#### Supplement to Inductive Logic

## Enumerative Inductions: Bayesian Estimation and Convergence

In this section we’ll see that for the special case of
enumerative inductions probabilistic inductive logic satisfies the
Criterion of Adequacy (CoA) stated at the beginning of this article.
That is, under some plausible conditions, given a reasonable amount of
evidence, the *degree* to which that evidence comes to support
a hypothesis through enumerative induction is very likely to approach
1 for true hypotheses. We will now see precisely how this works.

Recall that in enumerative inductions the idea is to infer the
proportion, or *relative frequency*, of an attribute in a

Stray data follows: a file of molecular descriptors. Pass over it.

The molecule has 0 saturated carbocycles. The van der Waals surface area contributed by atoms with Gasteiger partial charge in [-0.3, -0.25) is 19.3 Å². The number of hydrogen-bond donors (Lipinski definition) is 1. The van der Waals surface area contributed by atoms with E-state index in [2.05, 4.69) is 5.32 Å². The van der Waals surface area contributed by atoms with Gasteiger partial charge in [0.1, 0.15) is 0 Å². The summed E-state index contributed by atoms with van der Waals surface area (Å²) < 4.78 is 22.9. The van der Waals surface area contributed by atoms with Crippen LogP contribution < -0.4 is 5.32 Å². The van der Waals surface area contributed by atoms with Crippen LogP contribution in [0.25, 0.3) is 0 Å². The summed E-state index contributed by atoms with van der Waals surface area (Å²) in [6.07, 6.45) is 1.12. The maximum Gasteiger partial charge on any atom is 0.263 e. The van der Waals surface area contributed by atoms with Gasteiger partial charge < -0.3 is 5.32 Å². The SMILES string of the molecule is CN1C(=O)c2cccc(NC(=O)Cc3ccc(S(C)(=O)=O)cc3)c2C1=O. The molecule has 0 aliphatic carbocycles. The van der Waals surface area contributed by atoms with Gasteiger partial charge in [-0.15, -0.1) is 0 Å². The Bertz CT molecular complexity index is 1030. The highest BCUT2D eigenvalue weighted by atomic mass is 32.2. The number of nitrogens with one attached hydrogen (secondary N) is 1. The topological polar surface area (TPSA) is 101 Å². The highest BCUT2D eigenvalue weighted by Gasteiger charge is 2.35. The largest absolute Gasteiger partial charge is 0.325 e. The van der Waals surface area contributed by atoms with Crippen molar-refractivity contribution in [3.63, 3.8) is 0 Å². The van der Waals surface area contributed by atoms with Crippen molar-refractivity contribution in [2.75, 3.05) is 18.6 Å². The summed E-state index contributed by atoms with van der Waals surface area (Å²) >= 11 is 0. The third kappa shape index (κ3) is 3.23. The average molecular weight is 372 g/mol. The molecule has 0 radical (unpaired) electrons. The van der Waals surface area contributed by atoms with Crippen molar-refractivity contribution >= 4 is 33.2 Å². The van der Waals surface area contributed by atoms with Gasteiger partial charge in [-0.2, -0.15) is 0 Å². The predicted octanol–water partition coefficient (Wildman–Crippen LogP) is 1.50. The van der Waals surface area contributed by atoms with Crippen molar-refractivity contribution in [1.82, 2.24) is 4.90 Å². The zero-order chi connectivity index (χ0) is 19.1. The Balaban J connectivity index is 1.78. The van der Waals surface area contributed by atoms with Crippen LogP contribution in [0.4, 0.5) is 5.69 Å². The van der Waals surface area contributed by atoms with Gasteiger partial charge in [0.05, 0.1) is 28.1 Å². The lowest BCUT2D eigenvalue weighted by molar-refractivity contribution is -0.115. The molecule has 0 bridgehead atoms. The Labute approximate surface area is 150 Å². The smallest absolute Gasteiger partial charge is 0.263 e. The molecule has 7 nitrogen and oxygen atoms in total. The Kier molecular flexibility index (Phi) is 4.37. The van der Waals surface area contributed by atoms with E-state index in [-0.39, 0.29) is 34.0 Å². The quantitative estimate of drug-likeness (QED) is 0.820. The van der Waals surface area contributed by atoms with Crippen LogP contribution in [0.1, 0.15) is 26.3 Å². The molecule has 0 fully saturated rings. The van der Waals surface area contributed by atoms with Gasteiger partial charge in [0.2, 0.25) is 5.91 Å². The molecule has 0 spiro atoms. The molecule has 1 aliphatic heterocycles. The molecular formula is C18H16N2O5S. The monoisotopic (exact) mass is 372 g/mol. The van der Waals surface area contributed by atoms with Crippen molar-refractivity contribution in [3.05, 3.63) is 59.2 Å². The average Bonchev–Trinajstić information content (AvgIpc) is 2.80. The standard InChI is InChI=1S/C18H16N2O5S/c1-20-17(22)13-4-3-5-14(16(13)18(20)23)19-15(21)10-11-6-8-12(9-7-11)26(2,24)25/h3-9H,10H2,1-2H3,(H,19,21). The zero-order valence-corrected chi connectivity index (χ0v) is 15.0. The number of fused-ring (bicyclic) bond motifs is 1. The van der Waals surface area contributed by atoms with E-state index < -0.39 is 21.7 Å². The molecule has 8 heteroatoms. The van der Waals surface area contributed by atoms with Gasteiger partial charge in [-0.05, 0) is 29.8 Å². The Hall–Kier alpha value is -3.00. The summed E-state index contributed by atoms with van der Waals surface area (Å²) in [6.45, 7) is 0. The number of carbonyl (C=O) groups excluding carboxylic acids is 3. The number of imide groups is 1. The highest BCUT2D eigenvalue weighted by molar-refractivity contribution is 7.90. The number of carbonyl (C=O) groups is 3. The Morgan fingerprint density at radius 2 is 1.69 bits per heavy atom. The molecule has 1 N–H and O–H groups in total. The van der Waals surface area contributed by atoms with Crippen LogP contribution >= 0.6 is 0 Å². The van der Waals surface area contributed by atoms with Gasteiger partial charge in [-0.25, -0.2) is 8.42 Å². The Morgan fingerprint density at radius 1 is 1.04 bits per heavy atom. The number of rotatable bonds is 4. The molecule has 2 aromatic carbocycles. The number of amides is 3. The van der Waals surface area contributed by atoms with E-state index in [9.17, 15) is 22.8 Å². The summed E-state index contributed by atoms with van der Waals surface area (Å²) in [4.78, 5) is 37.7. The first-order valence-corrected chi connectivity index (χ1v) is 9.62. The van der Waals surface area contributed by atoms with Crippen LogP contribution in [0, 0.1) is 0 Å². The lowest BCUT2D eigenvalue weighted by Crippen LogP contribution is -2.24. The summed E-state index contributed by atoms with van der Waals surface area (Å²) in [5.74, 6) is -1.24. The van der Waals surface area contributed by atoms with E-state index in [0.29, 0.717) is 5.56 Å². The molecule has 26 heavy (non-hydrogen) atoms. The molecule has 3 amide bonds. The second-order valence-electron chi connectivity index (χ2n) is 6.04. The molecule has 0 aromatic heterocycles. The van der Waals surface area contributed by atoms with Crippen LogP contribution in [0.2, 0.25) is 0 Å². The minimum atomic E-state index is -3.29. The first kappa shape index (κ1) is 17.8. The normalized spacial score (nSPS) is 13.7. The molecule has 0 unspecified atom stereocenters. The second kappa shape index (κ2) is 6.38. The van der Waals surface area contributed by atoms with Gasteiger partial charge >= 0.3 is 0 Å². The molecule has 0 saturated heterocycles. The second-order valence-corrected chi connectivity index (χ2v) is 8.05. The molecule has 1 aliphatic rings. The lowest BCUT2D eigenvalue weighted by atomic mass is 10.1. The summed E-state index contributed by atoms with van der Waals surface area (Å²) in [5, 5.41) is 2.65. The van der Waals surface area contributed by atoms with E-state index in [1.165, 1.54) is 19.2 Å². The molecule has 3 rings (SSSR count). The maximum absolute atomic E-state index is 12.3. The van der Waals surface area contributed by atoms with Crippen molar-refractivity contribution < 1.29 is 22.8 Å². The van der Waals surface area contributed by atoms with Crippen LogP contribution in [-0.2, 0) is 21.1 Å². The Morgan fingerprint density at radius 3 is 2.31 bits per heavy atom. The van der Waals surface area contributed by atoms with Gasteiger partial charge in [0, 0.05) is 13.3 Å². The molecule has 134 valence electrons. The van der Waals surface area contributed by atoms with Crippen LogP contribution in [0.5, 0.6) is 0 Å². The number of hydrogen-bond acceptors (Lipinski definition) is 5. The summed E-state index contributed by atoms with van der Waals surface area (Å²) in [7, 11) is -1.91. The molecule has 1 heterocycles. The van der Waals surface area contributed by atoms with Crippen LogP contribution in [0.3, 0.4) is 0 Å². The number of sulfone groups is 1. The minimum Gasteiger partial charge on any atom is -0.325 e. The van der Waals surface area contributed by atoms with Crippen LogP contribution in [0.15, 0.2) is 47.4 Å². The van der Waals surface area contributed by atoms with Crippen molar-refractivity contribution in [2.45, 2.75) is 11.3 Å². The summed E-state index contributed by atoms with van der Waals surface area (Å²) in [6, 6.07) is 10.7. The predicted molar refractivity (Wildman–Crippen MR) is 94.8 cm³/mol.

population from how frequently the attribute occurs in a sample of the
population. Examples 1 and 2 at the beginning of the article describe
two such inferences. Enumerative induction is only a rather special
case of inductive inference. However, such inferences are very common,
and so worthy of careful attention. They arise, for example, in the
context of polling and in many other cases where a population
frequency is estimated from a sample. We will establish conditions
under which such inferences give rise to highly objective posterior
probabilities, posterior probabilities that are extremely stable over
a wide range of reasonable prior plausibility assessments. That is, we
will consider all of the inductive support functions in an
agent’s *vagueness set* *V* or in a
community’s *diversity set D*. We will see that under
some very weak suppositions about the make up of *V* or of
*D*, a reasonable amount of data will bring all of the support